The northeastern coast of North Jersey, on the other hand, is practically on top of New York City. Admittedly, this makes for spectacular views and easy commutes. After the George Washington Bridge was completed in 1931, Bergen County became know as "the bedroom of New York." Neil Genzlinger, author of The New York Times' Jersey Column, complains about the "residents of Brooklyn and Queens who take an hour to get to their jobs in Midtown Manhattan and then ask . . . how . . . [you] can stand the commute from Jersey, when it takes maybe 20 minutes" (1). This underscores the fact that while the geographic distance is miniscule, the psychological gulf is huge. The state line that separates New Jersey makes it an alien world to New Yorkers.
I can attest to it, as I was born in Manhattan, and moved to Queens when I was two weeks old (my parents thought the more suburban environment would be a better place to raise a child). I probably would still be living in Queens if I hadn't married a Jersey girl (who convinced me that the more suburban environment of Bergen County would be a better place to raise our kids). When I lived in New York, even though I didn't know very much about New Jersey, I was always ready to express my disdain for the Garden State. Most New Yorkers do so as a knee-jerk reaction, it's simply expected behavior. Of course, the put down is common in New York culture: in Queens we put down Brooklyn, in Brooklyn they put down Queens, the Bronx puts down both Long Island boroughs and is in turn put down by them, and Manhattan puts down all of the outer boroughs, even Staten Island. But they all put down New Jersey, even in the suburbs of Nassau and Westchester. Clearly, this can't do much for New Jersey's self-image.
One reason for all of the disrespect is the olfactory association that so many New Yorkers have with New Jersey. I myself have very strong memories going back to early childhood, of the horrendous smell of industrial waste one still encounters on the turnpike, in the vicinity of Elizabeth and elsewhere, of my parents rolling up the windows, myself complaining bitterly, and everyone coughing. In this regard, Tony's official occupation of "waste management" is more than a Mafia cliché, it is a commonplace of North Jersey's heavily industrialized areas. It is hard to miss the irony of claiming to be the Garden State, as Robert Duffy explains in his "New Jersey 101" essay:

Let's face it. To the rest of the world, there's nothing cool about New Jersey. People have called it a huge toxic waste dump, The Garbage State (a witty turn on our state nickname, The Garden State), and yes, New Jersey has even been called the armpit of the United States.

Incredibly, The Garden State did not become New Jersey's official nickname until 1954, and despite the veto of Governor Robert B. Meyner. According to New Jersey State Librarian Robert Lupp:

Alfred M. Heston, in his two-volume work, Jersey Waggon Jaunts, published in 1926 (Camden, NJ, Atlantic County Historical Society, 1926), twice credits Abraham Browning of Camden with coining the name at the Centennial Exhibition in Philadelphia on New Jersey Day, August 24, 1876. On page 310 of volume 2 he writes: "In his address Mr. Browning compared New Jersey to an immense barrel, filled with good things to eat and open at both ends, with Pennsylvanians grabbing from one end and the New Yorkers from the other. He called New Jersey the Garden State, and the name has clung to it ever since." The problem with this is that the image of a barrel tapped at both ends dates back at least to Benjamin Franklin, so this statement crediting Browning with naming the Garden State can not be taken at face value.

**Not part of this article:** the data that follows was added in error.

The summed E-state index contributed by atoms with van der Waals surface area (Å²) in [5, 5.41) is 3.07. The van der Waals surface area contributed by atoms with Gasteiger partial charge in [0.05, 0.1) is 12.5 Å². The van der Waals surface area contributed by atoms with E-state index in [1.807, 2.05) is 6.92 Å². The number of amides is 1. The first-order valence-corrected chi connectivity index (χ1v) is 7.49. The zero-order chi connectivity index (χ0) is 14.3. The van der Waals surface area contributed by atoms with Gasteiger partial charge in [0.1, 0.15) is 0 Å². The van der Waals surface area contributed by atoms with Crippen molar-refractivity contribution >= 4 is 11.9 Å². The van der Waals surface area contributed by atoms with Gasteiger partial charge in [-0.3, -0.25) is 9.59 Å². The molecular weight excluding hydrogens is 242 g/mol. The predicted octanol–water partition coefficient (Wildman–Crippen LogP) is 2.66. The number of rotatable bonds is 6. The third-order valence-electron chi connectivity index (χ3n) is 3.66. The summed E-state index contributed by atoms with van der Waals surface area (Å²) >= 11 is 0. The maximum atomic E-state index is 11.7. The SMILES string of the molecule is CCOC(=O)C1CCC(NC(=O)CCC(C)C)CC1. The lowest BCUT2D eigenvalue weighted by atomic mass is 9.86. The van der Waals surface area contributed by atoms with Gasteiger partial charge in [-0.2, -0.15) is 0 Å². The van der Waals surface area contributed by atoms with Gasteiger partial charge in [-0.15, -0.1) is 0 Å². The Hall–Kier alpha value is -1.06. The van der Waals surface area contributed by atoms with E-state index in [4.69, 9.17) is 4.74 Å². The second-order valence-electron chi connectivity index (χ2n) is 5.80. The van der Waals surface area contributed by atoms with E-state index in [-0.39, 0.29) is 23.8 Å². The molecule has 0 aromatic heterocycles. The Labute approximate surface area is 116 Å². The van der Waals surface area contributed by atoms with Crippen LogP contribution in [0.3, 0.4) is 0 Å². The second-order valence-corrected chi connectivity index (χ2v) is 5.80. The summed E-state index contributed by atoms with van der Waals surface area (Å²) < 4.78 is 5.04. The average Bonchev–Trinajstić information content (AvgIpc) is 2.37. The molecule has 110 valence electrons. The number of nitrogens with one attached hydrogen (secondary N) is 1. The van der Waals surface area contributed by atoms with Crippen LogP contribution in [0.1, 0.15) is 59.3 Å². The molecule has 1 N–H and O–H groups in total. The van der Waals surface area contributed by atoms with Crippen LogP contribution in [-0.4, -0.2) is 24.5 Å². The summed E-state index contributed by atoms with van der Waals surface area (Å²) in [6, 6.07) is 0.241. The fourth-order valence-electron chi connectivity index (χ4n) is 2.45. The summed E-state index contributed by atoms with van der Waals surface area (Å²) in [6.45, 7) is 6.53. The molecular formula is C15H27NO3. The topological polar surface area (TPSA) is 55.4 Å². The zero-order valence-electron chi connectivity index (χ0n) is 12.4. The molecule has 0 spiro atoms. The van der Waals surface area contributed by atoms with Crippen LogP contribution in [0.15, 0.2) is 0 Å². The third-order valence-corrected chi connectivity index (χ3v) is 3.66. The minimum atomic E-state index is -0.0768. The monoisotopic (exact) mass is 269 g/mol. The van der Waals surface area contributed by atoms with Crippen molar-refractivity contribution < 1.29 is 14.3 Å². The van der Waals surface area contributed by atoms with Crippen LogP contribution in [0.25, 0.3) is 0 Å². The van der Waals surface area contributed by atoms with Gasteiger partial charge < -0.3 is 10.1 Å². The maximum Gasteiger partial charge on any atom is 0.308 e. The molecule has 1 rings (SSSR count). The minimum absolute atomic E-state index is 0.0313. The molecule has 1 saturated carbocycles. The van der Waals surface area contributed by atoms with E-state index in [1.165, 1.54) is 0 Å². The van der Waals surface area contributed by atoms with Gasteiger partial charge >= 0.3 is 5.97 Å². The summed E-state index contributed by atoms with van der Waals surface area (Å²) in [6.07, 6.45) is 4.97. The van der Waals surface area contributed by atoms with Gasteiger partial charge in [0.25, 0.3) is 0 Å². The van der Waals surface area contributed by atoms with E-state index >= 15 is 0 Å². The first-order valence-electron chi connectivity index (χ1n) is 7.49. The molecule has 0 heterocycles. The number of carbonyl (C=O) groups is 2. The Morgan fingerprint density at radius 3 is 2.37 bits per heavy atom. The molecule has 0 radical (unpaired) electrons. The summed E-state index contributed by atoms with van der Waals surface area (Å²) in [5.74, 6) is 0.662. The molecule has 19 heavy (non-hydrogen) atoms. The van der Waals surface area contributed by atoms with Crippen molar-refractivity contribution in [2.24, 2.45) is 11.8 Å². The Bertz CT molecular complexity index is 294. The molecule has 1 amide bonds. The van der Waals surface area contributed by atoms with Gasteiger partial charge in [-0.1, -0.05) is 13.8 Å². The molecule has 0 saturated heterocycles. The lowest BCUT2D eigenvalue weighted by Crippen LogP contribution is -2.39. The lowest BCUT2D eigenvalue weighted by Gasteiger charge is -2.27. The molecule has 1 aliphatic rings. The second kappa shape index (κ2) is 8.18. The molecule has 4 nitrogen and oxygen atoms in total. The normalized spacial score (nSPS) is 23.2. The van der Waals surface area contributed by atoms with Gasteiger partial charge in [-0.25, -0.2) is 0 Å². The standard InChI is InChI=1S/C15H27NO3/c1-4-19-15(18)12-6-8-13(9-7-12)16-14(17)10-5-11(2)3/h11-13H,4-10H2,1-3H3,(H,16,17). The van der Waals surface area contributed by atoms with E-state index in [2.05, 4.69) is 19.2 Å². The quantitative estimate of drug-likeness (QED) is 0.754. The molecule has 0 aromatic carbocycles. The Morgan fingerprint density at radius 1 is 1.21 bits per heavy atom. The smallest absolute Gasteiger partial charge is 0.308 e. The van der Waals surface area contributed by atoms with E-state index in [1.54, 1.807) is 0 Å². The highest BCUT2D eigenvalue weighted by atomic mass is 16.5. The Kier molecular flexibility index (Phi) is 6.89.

Apparently, New Jersey's subordination to its neighbors was apparent as far back as the eighteenth century. As for the Garden State nickname, Governor Meyner opposed it on the grounds that New Jersey was distinguished by a great many activities, and agriculture was hardly the foremost. Among them, we have been a leader in the chemical industries, which has also given New Jersey one of the most polluted environments in the nation.
Insults like "you stink!" may sting, but it is the disconfirmation that has the most powerful effect. Unless someone mentions Jersey, eliciting the automatic response of ridicule, New Yorkers simply don't think about the place. It's not on their mental maps—out of state, out of mind. This is reinforced not only by the absence of major television stations and local news programs, but by our exposure to the New York City media. New Yorkers are constantly being confirmed and celebrated by the media. New York is familiar, not only to those who live and work in the metropolitan area, but also nationally and internationally. As the media capital of the world, New York is highly self-reflexive, continually turning to itself for settings and subject matter. Images of Manhattan have long been part of America's mythic landscape. The outer boroughs of Brooklyn and the Bronx made their mark in Hollywood movies, and became a mainstay of early television programs such as The Honeymooners and The Goldbergs. Queens came into its own in 1971, when it was featured in All in the Family. But where was New Jersey before The Sopranos? Yes, there is the rock icon, Bruce Springsteen, whom New Yorkers like but New Jerseyans worship (and yes, there is also Hobokon's Frank Sinatra, but unlike Springsteen, Sinatra ignored his roots and preferred to identify himself with New York, New York). But in so often being eclipsed by New York, New Jersey frequently is given the message that it doesn't exist. Moreover, as Duffy puts it:

New Jersey also has a bit of an identity crisis. When national and international events come to town, such as the Final Four, World Cup Soccer, and even the Net Aid concert, all of these events were billed as being in New York. If that isn't bad enough, the two biggest sports teams that play in the state, the Giants and the Jets, both say they're from New York when in fact they play in East Rutherford, New Jersey. With Manhattan shadowing us in the north, and Philadelphia biting our heels in the south, it's no wonder that Jersey has a bad rap.